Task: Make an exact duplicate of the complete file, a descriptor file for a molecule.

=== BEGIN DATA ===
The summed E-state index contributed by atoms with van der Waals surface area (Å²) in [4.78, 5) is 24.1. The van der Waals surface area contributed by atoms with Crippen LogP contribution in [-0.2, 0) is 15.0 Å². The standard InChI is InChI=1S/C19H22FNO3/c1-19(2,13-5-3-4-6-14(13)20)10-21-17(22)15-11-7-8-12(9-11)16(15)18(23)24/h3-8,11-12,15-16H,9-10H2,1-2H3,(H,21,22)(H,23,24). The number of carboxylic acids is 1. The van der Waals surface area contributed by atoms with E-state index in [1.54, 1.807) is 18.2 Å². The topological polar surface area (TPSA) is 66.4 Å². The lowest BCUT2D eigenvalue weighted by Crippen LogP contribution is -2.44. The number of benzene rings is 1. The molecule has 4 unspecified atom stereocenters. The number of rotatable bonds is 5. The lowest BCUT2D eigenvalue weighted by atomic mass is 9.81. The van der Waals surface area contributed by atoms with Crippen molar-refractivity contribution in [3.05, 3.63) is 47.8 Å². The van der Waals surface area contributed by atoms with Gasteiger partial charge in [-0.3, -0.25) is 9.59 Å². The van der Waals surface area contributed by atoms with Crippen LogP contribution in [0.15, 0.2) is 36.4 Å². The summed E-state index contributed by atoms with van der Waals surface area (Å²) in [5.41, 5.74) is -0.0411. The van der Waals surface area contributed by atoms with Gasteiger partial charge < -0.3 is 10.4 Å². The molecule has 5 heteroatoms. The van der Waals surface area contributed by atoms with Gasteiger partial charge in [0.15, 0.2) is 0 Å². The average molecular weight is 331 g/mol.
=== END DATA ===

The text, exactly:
The summed E-state index contributed by atoms with van der Waals surface area (Å²) in [4.78, 5) is 24.1. The van der Waals surface area contributed by atoms with Crippen LogP contribution in [-0.2, 0) is 15.0 Å². The standard InChI is InChI=1S/C19H22FNO3/c1-19(2,13-5-3-4-6-14(13)20)10-21-17(22)15-11-7-8-12(9-11)16(15)18(23)24/h3-8,11-12,15-16H,9-10H2,1-2H3,(H,21,22)(H,23,24). The number of carboxylic acids is 1. The van der Waals surface area contributed by atoms with E-state index in [1.54, 1.807) is 18.2 Å². The topological polar surface area (TPSA) is 66.4 Å². The lowest BCUT2D eigenvalue weighted by Crippen LogP contribution is -2.44. The number of benzene rings is 1. The molecule has 4 unspecified atom stereocenters. The number of rotatable bonds is 5. The lowest BCUT2D eigenvalue weighted by atomic mass is 9.81. The van der Waals surface area contributed by atoms with Crippen molar-refractivity contribution in [3.05, 3.63) is 47.8 Å². The van der Waals surface area contributed by atoms with Gasteiger partial charge in [-0.3, -0.25) is 9.59 Å². The van der Waals surface area contributed by atoms with Crippen LogP contribution in [0.15, 0.2) is 36.4 Å². The summed E-state index contributed by atoms with van der Waals surface area (Å²) in [5.41, 5.74) is -0.0411. The van der Waals surface area contributed by atoms with Gasteiger partial charge < -0.3 is 10.4 Å². The molecule has 5 heteroatoms. The van der Waals surface area contributed by atoms with Gasteiger partial charge in [0.15, 0.2) is 0 Å². The average molecular weight is 331 g/mol.